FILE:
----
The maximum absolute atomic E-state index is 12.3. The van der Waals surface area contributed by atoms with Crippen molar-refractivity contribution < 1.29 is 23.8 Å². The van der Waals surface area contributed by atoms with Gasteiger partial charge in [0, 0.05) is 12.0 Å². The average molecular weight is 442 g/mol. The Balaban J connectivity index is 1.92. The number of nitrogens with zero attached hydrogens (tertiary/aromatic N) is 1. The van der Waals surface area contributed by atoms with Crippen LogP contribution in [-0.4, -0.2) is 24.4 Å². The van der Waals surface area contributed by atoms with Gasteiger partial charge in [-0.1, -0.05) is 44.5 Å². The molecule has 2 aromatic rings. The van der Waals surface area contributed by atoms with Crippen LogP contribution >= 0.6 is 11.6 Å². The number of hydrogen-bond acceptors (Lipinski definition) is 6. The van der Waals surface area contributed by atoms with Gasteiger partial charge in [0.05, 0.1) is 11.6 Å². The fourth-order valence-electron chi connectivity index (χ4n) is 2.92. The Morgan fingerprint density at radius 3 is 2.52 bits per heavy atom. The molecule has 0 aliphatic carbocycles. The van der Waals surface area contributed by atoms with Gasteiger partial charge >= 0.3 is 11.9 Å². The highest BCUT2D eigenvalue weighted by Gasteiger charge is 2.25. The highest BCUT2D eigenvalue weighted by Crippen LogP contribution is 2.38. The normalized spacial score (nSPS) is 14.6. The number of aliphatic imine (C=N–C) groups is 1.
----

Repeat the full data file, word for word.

The maximum absolute atomic E-state index is 12.3. The van der Waals surface area contributed by atoms with Crippen molar-refractivity contribution < 1.29 is 23.8 Å². The van der Waals surface area contributed by atoms with Gasteiger partial charge in [0, 0.05) is 12.0 Å². The average molecular weight is 442 g/mol. The Balaban J connectivity index is 1.92. The number of nitrogens with zero attached hydrogens (tertiary/aromatic N) is 1. The van der Waals surface area contributed by atoms with Crippen LogP contribution in [-0.4, -0.2) is 24.4 Å². The van der Waals surface area contributed by atoms with Gasteiger partial charge in [-0.1, -0.05) is 44.5 Å². The molecule has 2 aromatic rings. The van der Waals surface area contributed by atoms with Crippen LogP contribution >= 0.6 is 11.6 Å². The number of hydrogen-bond acceptors (Lipinski definition) is 6. The van der Waals surface area contributed by atoms with Gasteiger partial charge in [0.05, 0.1) is 11.6 Å². The fourth-order valence-electron chi connectivity index (χ4n) is 2.92. The Morgan fingerprint density at radius 3 is 2.52 bits per heavy atom. The molecule has 0 aliphatic carbocycles. The van der Waals surface area contributed by atoms with Gasteiger partial charge >= 0.3 is 11.9 Å². The highest BCUT2D eigenvalue weighted by Gasteiger charge is 2.25. The highest BCUT2D eigenvalue weighted by Crippen LogP contribution is 2.38. The normalized spacial score (nSPS) is 14.6. The number of aliphatic imine (C=N–C) groups is 1.